A comprehensive retrospective of works by the American photographer Walker Evans (1903-1975) is on view at the Centre Pompidou in Paris until August 14, 2017. The exhibition, curated by Clément Chéroux and Julie Jones, focuses on Walker Evans’ reality-based documentation of the ordinary and the vernacular with his straightforward black-and-white photographs. The show stems from a partnership between Centre Pompidou and Terra Foundation, an institution dedicated to promoting the exploration and understanding of visual arts in the United States.
Walker Evans is best known for his post-depression era photographs of tenant farmers and their families in Alabama. These photographs were published in the 1941 book ‘Let Us Now Praise Famous Men’, which he co-authored with James Agee. They include the well-known poignant portrait of Allie Mae Burroughs that became iconic of the Depression-era United States. Centre Pompidou’s exhibition Walker Evans shows a sizeable selection of these photographs, as well as those that Evans took in the 1930s while on assignment for the Farm Security Administration (FSA). These include his documentation of the racial segregation, food queues and despair in the makeshift camps set up for those affected by the disastrous 1937 Mississippi river floods.
These photographs feature along with other themes that Evans explored during his career, thus providing a comprehensive and alternative overview of Evans’ style, his manner of working and his relentless quest to photograph what he saw, as he saw it. His simple, neatly composed and honest photographs are an ode to the mundane details of everyday life and to the beauty of what is ordinary and lost.
The retrospective assembles more than 300 vintage prints and 100 documents along with Walker Evans’s personal collection of postcards, enamel plaques, cut-outs and graphic ephemera. Some highlights include three photographic series by Walker Evans where he documented the anonymous passersby and pedestrians in the streets of Bridgeport, Detroit and Chicago, as well as his clandestine images of commuters taken in the New York subway.
Evans’s photographs also preserve the memories of a changing America and its people. On show are Evans’s photographs of shopfront displays, roadside stalls, ingeniously-built rural churches as well as his constant documentation of street signs, advertisements and movie posters. Some of these photographs were published in the Fortune Magazine in the 1940s and 1950s, most of them accompanied by Evans’s subtly ironic style of writing.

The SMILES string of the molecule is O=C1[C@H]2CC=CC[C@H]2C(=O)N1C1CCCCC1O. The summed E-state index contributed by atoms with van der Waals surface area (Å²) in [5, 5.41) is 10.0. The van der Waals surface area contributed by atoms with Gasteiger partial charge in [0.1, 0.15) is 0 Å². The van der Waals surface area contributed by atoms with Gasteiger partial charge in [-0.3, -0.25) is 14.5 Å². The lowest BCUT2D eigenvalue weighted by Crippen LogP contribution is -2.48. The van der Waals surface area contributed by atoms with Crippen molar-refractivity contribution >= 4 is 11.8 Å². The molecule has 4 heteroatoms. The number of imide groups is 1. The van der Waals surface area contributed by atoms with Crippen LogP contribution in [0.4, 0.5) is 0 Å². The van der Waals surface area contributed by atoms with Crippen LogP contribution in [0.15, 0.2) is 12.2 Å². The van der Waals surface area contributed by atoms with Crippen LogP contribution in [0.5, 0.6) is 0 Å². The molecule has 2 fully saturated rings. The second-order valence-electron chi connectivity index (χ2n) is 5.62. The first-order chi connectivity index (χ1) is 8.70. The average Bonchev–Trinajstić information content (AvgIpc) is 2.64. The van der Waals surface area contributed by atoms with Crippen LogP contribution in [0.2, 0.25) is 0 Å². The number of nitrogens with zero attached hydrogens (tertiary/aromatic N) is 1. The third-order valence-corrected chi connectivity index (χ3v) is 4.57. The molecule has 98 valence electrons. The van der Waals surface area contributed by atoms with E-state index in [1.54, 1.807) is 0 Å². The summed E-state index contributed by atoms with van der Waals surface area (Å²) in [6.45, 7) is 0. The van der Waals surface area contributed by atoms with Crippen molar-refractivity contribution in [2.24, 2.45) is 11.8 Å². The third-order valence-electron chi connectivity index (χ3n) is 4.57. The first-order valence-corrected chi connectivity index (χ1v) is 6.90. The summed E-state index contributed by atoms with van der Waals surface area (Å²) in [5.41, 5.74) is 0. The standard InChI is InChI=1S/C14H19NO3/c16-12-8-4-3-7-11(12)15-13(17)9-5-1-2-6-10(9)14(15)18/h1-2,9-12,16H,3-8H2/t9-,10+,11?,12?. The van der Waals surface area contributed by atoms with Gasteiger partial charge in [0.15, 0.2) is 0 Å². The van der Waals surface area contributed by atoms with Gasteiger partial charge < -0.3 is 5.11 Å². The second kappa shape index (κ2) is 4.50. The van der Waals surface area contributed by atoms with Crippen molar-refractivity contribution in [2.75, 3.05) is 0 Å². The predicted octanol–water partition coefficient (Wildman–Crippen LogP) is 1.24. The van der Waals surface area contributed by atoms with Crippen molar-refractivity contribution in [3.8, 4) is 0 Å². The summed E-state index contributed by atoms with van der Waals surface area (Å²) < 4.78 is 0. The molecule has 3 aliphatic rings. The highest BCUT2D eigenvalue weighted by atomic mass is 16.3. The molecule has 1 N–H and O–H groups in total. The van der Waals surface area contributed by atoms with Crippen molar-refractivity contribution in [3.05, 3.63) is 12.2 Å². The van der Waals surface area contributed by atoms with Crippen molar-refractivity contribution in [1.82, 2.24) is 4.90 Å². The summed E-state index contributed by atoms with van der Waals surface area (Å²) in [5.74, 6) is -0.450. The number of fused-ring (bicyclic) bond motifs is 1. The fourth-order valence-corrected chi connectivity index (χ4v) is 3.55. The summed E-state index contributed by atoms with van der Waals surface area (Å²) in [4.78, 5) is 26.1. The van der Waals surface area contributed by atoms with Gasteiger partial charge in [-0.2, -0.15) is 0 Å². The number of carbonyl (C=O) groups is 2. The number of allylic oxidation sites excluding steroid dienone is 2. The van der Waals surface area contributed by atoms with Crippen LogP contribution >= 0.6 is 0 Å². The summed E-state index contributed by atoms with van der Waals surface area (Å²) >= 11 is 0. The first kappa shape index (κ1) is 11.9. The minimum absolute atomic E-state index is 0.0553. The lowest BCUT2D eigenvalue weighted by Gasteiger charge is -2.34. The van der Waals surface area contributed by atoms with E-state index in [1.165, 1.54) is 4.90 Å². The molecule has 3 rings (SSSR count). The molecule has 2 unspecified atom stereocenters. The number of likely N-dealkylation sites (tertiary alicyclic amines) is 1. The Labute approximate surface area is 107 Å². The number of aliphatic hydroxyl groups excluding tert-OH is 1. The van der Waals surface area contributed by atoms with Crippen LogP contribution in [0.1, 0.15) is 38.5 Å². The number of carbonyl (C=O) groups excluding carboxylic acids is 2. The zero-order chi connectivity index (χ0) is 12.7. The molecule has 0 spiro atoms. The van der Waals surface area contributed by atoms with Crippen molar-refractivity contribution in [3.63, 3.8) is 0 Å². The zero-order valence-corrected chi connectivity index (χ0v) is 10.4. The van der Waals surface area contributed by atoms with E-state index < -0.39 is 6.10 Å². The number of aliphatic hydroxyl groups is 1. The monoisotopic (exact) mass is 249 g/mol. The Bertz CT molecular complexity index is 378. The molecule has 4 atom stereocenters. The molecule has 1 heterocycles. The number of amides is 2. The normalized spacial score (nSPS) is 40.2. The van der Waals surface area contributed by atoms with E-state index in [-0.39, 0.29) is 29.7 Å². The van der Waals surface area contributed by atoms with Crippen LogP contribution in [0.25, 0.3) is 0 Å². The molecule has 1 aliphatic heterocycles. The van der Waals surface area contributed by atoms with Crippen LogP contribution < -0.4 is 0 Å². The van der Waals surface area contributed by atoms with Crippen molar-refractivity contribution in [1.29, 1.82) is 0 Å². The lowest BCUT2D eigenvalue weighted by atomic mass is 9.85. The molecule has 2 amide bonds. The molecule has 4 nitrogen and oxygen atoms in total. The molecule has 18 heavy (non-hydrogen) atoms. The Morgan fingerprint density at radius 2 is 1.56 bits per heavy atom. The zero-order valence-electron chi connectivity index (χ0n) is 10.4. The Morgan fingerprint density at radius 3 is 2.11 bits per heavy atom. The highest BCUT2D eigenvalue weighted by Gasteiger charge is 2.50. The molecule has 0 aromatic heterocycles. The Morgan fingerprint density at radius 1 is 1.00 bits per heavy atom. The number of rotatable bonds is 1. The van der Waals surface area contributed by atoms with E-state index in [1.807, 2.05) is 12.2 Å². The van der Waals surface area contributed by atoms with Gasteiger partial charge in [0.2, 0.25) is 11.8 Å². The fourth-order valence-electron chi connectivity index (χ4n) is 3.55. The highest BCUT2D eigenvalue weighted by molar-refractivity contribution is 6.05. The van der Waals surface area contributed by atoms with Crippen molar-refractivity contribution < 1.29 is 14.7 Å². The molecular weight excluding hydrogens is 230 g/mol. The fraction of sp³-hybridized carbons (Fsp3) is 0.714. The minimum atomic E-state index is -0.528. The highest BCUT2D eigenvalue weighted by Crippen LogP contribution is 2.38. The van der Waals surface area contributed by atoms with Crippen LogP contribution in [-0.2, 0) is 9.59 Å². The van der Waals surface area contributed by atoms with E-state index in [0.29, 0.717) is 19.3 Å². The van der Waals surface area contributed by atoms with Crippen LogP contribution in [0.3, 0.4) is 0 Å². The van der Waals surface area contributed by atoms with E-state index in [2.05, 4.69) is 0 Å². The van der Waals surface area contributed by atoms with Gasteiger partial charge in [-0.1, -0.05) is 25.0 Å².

The exhibition also shows some rarely-seen self-portraits and photographs of close friends and family, including Berenice Abbott, Lincoln Kirstein, and his wife Jeanne Ninas. His clean, non-mainstream approach to photography is once again evident in his simple but elegant photographs of everyday objects and tools, such as those that featured in his photographic essay ‘The Beauties of the Common Tool’ published in the Fortune Magazine in July 1955.
These photographs are, first and foremost, a documentation of everyday moments, commonplace things, found objects and regular people. They also run counter to the mainstream ideas of beauty and aesthetics. All the ‘ordinary’ and the ‘vernacular’ that Evans records in his images and the manner in which he shows us the plainness of life is perhaps what makes these photographs so powerful.
The exhibition Walker Evans is on view at the Centre Pompidou, Paris until August 14, 2017, and will subsequently travel to San Francisco Museum of Modern Art (September 30, 2017 – February 4, 2018).
Buy the official catalogue of the Walker Evans exhibition or Walker Evans’s American Photographs published by MoMA.
April 26, 2017 to August 14, 2017
At Centre Pompidou
Centre Pompidou, Paris presents a comprehensive exhibition of works by American photographer Walker Evans, perhaps best-known for his photographs of Alabama tenant farmers and their families. The show brings together a selection of over 300 photographs from private and public collections to shed new light on Walker Evans’s documentary-style of taking reality-based images.